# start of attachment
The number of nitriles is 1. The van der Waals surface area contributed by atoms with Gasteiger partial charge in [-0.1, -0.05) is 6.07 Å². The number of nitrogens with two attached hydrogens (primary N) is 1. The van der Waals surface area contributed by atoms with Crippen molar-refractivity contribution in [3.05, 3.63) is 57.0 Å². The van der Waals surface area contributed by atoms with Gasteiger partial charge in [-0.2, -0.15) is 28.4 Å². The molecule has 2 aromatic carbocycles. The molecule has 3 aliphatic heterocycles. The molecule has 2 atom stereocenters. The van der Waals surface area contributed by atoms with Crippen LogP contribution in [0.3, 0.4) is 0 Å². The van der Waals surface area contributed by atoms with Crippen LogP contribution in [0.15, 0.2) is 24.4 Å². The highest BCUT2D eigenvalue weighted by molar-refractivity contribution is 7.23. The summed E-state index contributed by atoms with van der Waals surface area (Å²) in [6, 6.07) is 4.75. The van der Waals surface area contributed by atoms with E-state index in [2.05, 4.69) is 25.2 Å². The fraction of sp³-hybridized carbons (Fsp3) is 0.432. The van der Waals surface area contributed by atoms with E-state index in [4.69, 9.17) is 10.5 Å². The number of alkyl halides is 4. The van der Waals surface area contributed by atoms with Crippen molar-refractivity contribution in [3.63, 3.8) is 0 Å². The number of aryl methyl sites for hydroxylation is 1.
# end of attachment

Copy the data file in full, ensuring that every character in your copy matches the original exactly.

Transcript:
The number of nitriles is 1. The van der Waals surface area contributed by atoms with Gasteiger partial charge in [-0.1, -0.05) is 6.07 Å². The number of nitrogens with two attached hydrogens (primary N) is 1. The van der Waals surface area contributed by atoms with Crippen molar-refractivity contribution in [3.05, 3.63) is 57.0 Å². The van der Waals surface area contributed by atoms with Gasteiger partial charge in [-0.2, -0.15) is 28.4 Å². The molecule has 2 aromatic carbocycles. The molecule has 3 aliphatic heterocycles. The molecule has 2 atom stereocenters. The van der Waals surface area contributed by atoms with Crippen LogP contribution in [0.3, 0.4) is 0 Å². The van der Waals surface area contributed by atoms with Crippen LogP contribution in [0.15, 0.2) is 24.4 Å². The highest BCUT2D eigenvalue weighted by molar-refractivity contribution is 7.23. The summed E-state index contributed by atoms with van der Waals surface area (Å²) in [6, 6.07) is 4.75. The van der Waals surface area contributed by atoms with E-state index in [2.05, 4.69) is 25.2 Å². The fraction of sp³-hybridized carbons (Fsp3) is 0.432. The van der Waals surface area contributed by atoms with E-state index in [4.69, 9.17) is 10.5 Å². The number of alkyl halides is 4. The van der Waals surface area contributed by atoms with Crippen molar-refractivity contribution in [3.63, 3.8) is 0 Å². The number of aryl methyl sites for hydroxylation is 1.